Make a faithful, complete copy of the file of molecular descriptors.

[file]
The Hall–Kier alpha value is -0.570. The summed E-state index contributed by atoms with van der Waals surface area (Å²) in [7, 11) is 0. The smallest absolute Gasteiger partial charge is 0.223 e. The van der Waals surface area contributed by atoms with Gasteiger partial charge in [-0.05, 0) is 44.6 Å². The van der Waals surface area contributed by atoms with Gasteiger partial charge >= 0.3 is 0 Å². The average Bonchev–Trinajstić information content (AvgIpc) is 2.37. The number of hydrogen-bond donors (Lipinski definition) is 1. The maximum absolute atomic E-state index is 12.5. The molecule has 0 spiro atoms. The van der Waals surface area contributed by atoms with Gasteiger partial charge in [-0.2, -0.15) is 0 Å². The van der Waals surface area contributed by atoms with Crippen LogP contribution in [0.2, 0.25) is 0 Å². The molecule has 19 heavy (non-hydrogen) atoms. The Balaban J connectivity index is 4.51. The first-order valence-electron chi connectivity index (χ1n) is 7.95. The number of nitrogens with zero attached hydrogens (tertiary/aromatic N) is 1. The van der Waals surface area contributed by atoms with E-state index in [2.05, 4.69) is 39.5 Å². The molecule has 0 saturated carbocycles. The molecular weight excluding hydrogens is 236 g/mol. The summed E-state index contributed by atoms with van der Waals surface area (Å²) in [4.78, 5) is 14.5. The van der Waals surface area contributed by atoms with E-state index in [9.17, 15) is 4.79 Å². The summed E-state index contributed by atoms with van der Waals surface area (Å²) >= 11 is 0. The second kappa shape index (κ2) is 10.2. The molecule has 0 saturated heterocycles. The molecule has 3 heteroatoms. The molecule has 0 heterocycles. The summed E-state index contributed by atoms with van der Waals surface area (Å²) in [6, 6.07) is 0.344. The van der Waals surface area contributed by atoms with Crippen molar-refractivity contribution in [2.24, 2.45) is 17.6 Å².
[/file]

The Hall–Kier alpha value is -0.570. The summed E-state index contributed by atoms with van der Waals surface area (Å²) in [7, 11) is 0. The smallest absolute Gasteiger partial charge is 0.223 e. The van der Waals surface area contributed by atoms with Gasteiger partial charge in [-0.05, 0) is 44.6 Å². The van der Waals surface area contributed by atoms with Gasteiger partial charge >= 0.3 is 0 Å². The average Bonchev–Trinajstić information content (AvgIpc) is 2.37. The number of hydrogen-bond donors (Lipinski definition) is 1. The maximum absolute atomic E-state index is 12.5. The molecule has 0 spiro atoms. The van der Waals surface area contributed by atoms with Gasteiger partial charge in [-0.2, -0.15) is 0 Å². The van der Waals surface area contributed by atoms with Crippen LogP contribution in [0.2, 0.25) is 0 Å². The molecule has 19 heavy (non-hydrogen) atoms. The Balaban J connectivity index is 4.51. The first-order valence-electron chi connectivity index (χ1n) is 7.95. The number of nitrogens with zero attached hydrogens (tertiary/aromatic N) is 1. The van der Waals surface area contributed by atoms with E-state index in [2.05, 4.69) is 39.5 Å². The molecule has 0 saturated carbocycles. The molecular weight excluding hydrogens is 236 g/mol. The summed E-state index contributed by atoms with van der Waals surface area (Å²) in [4.78, 5) is 14.5. The van der Waals surface area contributed by atoms with E-state index in [9.17, 15) is 4.79 Å². The summed E-state index contributed by atoms with van der Waals surface area (Å²) >= 11 is 0. The second kappa shape index (κ2) is 10.2. The molecule has 0 saturated heterocycles. The molecule has 3 heteroatoms. The molecule has 0 heterocycles. The summed E-state index contributed by atoms with van der Waals surface area (Å²) in [6, 6.07) is 0.344. The van der Waals surface area contributed by atoms with Crippen molar-refractivity contribution in [2.24, 2.45) is 17.6 Å².